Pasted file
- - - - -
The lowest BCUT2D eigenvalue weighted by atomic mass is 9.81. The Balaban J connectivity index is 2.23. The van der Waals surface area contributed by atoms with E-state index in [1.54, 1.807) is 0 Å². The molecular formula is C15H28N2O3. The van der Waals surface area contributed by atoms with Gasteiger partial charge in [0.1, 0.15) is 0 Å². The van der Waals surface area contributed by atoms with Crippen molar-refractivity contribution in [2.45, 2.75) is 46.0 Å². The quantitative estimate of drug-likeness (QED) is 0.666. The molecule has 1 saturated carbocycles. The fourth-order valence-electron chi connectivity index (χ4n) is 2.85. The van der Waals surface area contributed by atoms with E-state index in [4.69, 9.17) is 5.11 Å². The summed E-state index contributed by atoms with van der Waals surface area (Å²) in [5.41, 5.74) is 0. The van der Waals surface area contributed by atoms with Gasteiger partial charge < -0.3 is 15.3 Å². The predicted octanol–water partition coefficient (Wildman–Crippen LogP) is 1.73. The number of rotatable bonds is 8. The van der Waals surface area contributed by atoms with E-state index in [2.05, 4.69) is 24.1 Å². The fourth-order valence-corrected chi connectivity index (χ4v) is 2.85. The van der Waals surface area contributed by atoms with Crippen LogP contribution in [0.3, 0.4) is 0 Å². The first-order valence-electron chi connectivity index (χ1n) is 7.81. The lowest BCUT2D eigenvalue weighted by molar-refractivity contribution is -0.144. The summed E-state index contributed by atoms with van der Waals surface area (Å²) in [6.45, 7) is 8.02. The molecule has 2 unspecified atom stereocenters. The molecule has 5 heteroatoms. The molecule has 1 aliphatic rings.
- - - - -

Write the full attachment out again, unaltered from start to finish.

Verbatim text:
The lowest BCUT2D eigenvalue weighted by atomic mass is 9.81. The Balaban J connectivity index is 2.23. The van der Waals surface area contributed by atoms with E-state index in [1.54, 1.807) is 0 Å². The molecular formula is C15H28N2O3. The van der Waals surface area contributed by atoms with Gasteiger partial charge in [0.1, 0.15) is 0 Å². The van der Waals surface area contributed by atoms with Crippen molar-refractivity contribution in [2.45, 2.75) is 46.0 Å². The quantitative estimate of drug-likeness (QED) is 0.666. The molecule has 1 saturated carbocycles. The fourth-order valence-electron chi connectivity index (χ4n) is 2.85. The van der Waals surface area contributed by atoms with E-state index in [4.69, 9.17) is 5.11 Å². The summed E-state index contributed by atoms with van der Waals surface area (Å²) in [5.41, 5.74) is 0. The van der Waals surface area contributed by atoms with Gasteiger partial charge < -0.3 is 15.3 Å². The predicted octanol–water partition coefficient (Wildman–Crippen LogP) is 1.73. The number of rotatable bonds is 8. The van der Waals surface area contributed by atoms with E-state index in [2.05, 4.69) is 24.1 Å². The fourth-order valence-corrected chi connectivity index (χ4v) is 2.85. The van der Waals surface area contributed by atoms with Crippen LogP contribution in [0.3, 0.4) is 0 Å². The first-order valence-electron chi connectivity index (χ1n) is 7.81. The lowest BCUT2D eigenvalue weighted by molar-refractivity contribution is -0.144. The summed E-state index contributed by atoms with van der Waals surface area (Å²) in [6.45, 7) is 8.02. The molecule has 2 unspecified atom stereocenters. The molecule has 5 heteroatoms. The molecule has 1 aliphatic rings.